It’s dark. There’s a constant drone sound, similar to being in a rock concert where the bassist hits a power-chord with a foot stuck on a distortion pedal. There is no solo or kick-ass riff, just noise rattling inside my Kevlar helmet.
It’s cold. My flak jacket traps heat but it doesn’t swaddle my anxiety. I’m strapped to the cargo troop seat, surrounded by duffle bags and the rest of my twelve member team. I need to piss. I ask the C-130 crew chief climbing over bodies and bags where the bathroom is but I can’t read lips under the green light of night-vision-goggles.
There are flashes. The anti-missile flares fire and I swear for a moment I’m watching fireworks at Sea World. The C-130 nosedives, in what’s often referred to as an assault landing, and breaks my reverie. I think of the life I left behind.
It’s dark again. I didn’t know it then but during my yearlong deployment to Iraq, I’d lose thirty pounds and equal amounts in faith and humanity. I won’t think about my children at all, it’s like in my mind they died. And yet they lived – from first to last days of school and all the holidays in between and a birthday filled with presents on an empty chair.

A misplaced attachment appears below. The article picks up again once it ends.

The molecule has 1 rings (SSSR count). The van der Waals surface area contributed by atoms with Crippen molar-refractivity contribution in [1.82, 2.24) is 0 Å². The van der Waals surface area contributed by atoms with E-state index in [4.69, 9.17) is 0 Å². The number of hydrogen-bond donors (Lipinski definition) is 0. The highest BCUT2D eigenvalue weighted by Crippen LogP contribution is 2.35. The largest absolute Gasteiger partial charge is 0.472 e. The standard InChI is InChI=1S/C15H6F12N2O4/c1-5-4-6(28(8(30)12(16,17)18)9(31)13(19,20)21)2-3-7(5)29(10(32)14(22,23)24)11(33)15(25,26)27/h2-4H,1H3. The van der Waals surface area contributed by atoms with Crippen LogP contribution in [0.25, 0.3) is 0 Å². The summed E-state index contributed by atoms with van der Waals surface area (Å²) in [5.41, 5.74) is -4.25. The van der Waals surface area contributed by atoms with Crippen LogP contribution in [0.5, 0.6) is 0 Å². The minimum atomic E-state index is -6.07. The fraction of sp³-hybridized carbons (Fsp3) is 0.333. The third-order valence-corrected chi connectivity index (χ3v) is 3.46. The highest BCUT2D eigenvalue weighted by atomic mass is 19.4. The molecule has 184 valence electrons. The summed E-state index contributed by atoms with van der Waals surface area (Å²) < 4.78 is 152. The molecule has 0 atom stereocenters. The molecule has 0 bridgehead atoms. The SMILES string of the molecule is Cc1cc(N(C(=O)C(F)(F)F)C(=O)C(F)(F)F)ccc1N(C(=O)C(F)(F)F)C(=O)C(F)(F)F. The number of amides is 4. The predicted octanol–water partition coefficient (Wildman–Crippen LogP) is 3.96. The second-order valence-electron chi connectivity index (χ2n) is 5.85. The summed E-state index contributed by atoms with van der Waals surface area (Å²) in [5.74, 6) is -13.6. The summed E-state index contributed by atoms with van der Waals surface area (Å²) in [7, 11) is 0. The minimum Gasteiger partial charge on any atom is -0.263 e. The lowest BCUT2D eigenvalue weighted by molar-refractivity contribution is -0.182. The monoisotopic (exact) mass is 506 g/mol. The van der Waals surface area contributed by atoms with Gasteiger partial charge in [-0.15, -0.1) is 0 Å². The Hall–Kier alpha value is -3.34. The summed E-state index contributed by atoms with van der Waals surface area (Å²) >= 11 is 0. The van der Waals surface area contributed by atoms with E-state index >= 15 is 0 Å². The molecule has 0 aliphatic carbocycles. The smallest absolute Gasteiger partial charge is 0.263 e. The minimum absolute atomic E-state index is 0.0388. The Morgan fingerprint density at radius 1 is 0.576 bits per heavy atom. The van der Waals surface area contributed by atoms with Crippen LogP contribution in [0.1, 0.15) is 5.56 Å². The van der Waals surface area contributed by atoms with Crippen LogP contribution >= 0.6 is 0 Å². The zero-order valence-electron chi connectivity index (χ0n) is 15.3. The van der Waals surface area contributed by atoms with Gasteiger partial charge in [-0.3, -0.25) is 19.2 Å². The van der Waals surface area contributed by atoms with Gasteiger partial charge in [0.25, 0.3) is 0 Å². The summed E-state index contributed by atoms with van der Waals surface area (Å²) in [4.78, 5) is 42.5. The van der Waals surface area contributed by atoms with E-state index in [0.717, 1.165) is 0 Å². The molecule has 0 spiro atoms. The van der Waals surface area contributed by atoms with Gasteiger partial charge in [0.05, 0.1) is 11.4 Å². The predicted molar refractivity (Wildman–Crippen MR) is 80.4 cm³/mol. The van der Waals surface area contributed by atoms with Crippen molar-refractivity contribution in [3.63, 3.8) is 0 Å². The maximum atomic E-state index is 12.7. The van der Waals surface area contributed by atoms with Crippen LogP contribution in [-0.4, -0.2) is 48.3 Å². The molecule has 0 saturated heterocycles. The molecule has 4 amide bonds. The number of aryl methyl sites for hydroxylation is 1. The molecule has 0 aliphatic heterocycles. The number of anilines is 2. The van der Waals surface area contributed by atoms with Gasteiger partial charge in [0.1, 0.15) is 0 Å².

I’m awake. The sheets beneath me are damp from my sweat but I’m home. I get up and make my way towards my daughter’s room. They are sleeping and I am ashamed. I’m ashamed that it took a year in Iraq for me to appreciate the moments with them. I am guilty. I’m guilty because I survived while so many did not.
I promise. I promise to help my daughters with their homework, to bake cookies, to play video games, to laugh.
I make a promise to live.